Monday, April 8, 2013

Removing background from image with imagemagick - revisited

Removing background from image with imagemagick - revisited

A long time ago I wrote a post about how to remove background from images using 2 simple commands with imagemagick.
Recently, I acquired a new computer, and I had to download imagemagick again.
Obviously, I went to my blog to remember the commands I used, and I copy-pasted them, only to discover they do not work!

I had no doubt they did work once, since I used them for a couple of years with great success.
But all of a sudden, instead of giving me a transparent image, it gave me a gray scale image.
I tried to download older versions of imagemagick, and to contact the team, but to no avail.

I noticed that the documentation was a lot more extensive today than it used to be,
so I decided to reconstruct the commands I needed once more.

When do I use imagemagick?

As a web developer who is responsible for writing HTML pages
I often get an image generated by a designer of how the web page should look like.
A lot of designers use photoshop - which is unavailable to me - and either give me a PSD, or a PNG.
I try to open the PSD with GIMP, or Paint.NET (yes - they have a plugin for this) - but it never produces
the outcome I want as it usually modifies the colors or fonts are all messy.

I learned, a long time ago, that the fastest way to slice HTML, is by cutting the PNG to pieces, and make
each piece transparent.
Sounds cumbersome, but it really is not.

To begin with, CSS3 really helps as you get a lot of things done without any images and with maximum quality.
By the time you get to the images, there usually not a lot of work left.
Finally, working with imagemagick allows me to purchase images online and modify them as I see fit.

Removing Background

So for today's post, I will use the sample picture in Windows 7 calls "Tulips".
You can find it online in a really good quality.
For example: here and here Here is a smaller version of it.

The process in which I do this is simply creating a mask.
A mask is a gray scale image that represents the transparency I want. Black represents transparent,
and white represents opaque.
Later I compose my mask and the original image together to a single image with transparent background.
Unavoidably, the content of the entire image become a bit transparent.
To restore the image, I duplicate it a bunch of times and I flatten all the duplication together.
The outcome is quite good

The script I wrote leaves all the temporary images.
You can add a remove command for them or remove them manually as I like to.

@echo off
set IMAGE=%1
set SUFFIX=%2
convert %IMAGE%.%SUFFIX% ( +clone -fx p{0,0} ) -compose Difference -composite -modulate 100,0 -alpha off  %IMAGE%_difference.png
convert %IMAGE%.%SUFFIX% %IMAGE%_difference.png -compose Copy_Opacity -composite %IMAGE%_trans.png

for /l %%x in (1, 1, 20) do (
 convert %IMAGE%_trans.png  +clone  -background none   -flatten   %IMAGE%_trans.png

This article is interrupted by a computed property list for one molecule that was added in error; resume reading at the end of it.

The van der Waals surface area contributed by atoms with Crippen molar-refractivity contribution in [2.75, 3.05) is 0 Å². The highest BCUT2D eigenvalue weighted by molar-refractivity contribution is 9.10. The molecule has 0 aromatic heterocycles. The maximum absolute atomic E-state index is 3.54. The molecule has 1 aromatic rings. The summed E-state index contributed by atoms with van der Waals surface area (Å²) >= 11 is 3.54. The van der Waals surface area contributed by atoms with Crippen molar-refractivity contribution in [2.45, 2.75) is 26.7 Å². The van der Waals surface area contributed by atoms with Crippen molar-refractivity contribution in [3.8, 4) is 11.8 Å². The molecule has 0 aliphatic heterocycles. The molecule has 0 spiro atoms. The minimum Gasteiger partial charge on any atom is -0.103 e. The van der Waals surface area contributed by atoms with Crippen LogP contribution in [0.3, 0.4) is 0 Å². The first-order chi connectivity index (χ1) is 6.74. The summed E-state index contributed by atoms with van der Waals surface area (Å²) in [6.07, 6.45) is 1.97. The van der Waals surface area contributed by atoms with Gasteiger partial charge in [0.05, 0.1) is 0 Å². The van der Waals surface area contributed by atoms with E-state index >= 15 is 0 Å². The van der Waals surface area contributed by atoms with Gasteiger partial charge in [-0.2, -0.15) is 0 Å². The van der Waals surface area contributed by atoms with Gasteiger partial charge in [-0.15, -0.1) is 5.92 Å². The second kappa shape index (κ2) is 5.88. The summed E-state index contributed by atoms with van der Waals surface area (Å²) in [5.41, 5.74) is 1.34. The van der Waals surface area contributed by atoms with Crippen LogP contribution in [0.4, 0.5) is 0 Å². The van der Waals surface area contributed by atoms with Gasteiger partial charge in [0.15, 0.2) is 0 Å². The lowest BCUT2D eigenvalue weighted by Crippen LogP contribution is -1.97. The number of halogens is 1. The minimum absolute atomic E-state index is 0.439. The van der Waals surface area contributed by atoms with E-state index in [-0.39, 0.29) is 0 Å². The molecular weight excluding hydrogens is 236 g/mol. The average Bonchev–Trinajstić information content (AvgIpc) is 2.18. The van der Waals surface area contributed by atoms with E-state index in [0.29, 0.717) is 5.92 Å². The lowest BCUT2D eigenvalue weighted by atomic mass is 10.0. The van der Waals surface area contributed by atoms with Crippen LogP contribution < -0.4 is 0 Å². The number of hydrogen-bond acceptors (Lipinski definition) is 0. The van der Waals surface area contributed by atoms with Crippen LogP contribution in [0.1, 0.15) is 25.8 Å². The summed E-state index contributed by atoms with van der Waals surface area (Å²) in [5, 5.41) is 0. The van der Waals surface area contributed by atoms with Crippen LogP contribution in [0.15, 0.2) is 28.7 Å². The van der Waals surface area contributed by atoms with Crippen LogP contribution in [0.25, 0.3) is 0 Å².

ping -n 2 127.0.0.1 >nul

)
 

When do I not use imagemagick?

The tulips image is not a usual website scenario as it is in an extremely good quality.
Try this script on website logos to see that it works.
Even though the outcome is not that bad, it is still not good enough if quality is what you are after.
For example - try to find blurred leaves in the background, and notice what happens to them after I remove the background - they become less blurred.

When I try the same process on the Jellyfish image, I get even worse result.

So if I have a lot of important little details in the image, I will go the extra mile and get a good quality image from the designer.

Gotchas

The commands assume the pixel on the top left represents the background color.
If for some reason this is wrong, you can choose to modify the script - imagemagick probably have a flag
you can push somewhere - or you can modify the image, for example add a border 1 px with the background color.
Simply negating also works sometimes.

convert image.png -negate to_trans.png 

2 comments :

  1. Looks interesting. Is there a reason not to use Gimp/Krita Color to Alpha on this?

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    Replies
    1. I've spent the last couple of hours trying to answer and failed. :)

      You make a great point, but it will require at least 2 more posts to answer you properly.

      The topic of these posts should be:

      1. Hey, just found out that background removal from images is called "Color to Alpha" - a.k.a - google you better shape up.
      2. 10 reasons why I love imagemagick - a.k.a - why I hate GIMP.

      :)

      Krita is definitely worth mentioning. I read about their Color to Alpha algorithm. very professional.

      Hope to see you soon on my blog - your feedback is exactly the reason why I started blogging in the first place.
      You, and readers like you, make my stupid blog worthwhile.
      Thank you.

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